Phew! That felt a bit dirty. Inspections are clearly the work of the devil. A bunch of power-dressers who are so far removed from the day-to-day practice that they have no idea what it’s really like; interfering busy-bodies who stomp into learning centres and proceed to look for faults to justify their own existence. There’s nothing reliable about judgements made following a snapshot of an organism as complex as a school. We like and agree with all of the positive comments that were made but regard all of the negative comments that were made as evidence of how inept the inspectors were: of course, they’ve got to say something bad, haven’t they? Inspectors tend to come in with their checklist and fail to see anything else. If the process actually worked, I can think of X schools that would have been closed down long ago. Why wasn’t our X singled out as being highly commendable?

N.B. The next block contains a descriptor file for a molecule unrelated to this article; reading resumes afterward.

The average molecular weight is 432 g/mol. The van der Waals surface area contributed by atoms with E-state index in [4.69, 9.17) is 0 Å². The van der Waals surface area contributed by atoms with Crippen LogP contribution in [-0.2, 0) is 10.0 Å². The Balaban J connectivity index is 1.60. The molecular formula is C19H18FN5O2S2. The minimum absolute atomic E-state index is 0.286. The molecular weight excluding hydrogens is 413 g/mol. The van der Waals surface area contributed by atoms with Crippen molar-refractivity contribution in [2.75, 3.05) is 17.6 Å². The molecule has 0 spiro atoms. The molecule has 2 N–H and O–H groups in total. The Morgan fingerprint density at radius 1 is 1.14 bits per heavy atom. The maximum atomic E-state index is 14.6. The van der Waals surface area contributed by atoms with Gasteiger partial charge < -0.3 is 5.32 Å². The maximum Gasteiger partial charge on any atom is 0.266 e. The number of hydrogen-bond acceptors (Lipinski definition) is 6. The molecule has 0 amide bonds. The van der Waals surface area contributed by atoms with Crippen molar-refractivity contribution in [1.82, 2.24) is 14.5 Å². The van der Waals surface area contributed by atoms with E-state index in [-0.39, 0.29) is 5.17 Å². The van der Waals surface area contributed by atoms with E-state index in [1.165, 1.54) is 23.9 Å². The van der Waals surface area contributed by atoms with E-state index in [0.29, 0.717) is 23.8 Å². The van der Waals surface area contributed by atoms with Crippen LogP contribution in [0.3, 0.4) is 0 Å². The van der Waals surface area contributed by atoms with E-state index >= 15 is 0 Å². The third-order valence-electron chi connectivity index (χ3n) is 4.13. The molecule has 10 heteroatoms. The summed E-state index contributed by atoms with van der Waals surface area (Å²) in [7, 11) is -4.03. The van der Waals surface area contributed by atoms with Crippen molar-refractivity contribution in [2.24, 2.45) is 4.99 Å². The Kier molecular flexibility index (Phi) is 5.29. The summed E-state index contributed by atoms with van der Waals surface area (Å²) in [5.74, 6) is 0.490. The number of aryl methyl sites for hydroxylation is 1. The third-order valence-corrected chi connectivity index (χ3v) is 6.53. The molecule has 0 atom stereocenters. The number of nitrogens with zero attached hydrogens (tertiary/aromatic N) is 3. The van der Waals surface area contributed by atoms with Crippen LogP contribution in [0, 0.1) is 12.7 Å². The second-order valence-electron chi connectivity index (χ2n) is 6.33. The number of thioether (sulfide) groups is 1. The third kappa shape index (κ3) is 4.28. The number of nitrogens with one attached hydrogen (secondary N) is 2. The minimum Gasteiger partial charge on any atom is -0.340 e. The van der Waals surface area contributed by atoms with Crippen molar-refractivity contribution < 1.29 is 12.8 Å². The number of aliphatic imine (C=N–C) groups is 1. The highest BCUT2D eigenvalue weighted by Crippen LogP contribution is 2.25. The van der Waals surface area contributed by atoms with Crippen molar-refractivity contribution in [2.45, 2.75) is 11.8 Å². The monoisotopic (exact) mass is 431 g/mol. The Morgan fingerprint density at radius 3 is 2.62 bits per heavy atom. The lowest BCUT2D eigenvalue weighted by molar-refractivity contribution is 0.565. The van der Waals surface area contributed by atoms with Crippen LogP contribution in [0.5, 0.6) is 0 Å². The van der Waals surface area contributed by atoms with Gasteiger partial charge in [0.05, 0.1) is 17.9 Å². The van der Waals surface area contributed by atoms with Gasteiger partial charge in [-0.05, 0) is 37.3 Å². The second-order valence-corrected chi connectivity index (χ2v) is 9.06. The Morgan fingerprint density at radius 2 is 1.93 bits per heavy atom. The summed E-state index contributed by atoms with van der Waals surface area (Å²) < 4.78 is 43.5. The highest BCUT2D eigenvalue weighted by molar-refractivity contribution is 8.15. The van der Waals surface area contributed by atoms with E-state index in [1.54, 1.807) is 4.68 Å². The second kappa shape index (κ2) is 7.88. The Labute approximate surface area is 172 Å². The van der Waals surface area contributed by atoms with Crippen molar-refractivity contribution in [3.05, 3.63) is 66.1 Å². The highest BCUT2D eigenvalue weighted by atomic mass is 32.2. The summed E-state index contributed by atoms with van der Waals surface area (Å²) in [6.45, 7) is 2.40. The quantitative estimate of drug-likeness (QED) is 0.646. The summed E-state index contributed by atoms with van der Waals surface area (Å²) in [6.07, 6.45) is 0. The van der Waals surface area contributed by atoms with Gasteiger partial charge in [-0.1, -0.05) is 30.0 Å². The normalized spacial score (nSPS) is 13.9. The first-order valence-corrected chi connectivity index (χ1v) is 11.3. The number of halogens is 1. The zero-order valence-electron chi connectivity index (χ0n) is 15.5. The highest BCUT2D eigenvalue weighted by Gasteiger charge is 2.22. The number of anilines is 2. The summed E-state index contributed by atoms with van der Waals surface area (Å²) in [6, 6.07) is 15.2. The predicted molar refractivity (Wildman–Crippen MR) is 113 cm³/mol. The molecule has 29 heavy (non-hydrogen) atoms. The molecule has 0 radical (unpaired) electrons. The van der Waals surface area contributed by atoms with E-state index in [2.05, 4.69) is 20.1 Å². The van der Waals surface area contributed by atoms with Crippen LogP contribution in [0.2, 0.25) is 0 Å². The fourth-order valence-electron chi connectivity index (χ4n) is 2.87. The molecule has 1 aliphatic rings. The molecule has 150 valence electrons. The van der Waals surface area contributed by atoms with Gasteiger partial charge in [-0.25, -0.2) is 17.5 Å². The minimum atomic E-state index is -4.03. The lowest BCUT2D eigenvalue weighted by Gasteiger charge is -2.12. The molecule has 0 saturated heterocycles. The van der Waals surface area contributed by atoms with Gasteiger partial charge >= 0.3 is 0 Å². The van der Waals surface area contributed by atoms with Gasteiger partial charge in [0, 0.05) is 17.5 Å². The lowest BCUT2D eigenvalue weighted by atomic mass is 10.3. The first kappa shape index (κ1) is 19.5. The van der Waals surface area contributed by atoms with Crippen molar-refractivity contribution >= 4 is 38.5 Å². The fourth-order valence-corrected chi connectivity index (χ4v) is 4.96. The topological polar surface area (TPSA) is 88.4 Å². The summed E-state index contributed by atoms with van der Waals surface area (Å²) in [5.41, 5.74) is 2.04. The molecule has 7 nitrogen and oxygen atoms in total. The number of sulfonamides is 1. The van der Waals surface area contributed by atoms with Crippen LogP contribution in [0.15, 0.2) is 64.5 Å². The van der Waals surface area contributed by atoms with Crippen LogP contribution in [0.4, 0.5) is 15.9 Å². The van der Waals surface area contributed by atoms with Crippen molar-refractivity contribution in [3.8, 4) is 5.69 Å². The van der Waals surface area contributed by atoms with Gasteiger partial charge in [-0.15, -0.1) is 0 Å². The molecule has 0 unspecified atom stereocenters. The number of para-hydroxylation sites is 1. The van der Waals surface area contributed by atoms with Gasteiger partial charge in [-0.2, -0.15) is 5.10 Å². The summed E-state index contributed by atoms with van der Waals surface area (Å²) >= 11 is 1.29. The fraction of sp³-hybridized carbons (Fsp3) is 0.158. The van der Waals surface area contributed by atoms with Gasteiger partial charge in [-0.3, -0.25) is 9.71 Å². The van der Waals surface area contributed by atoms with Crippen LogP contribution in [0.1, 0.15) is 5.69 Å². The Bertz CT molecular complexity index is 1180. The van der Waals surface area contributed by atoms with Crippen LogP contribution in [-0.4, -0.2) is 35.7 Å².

Phew again. I don’t enjoy spending too long in another person’s brain. What do I think about inspections? Here we go…as a concept, I have no particular beef with inspections. The “industry” sets out some standards and publishes them; organisations sign up to these standards and state their commitment to them; someone comes in from time to time and looks for concrete evidence that these standards are being met, then they go away and write a report on what they’ve seen. These standards are considered by other stakeholders as being desirable within an institution of learning. These others see the report (or more often the logo that testifies to the resulting accreditation) and this helps them discount some institutions and give more serious consideration to others. Look – what’s not to like?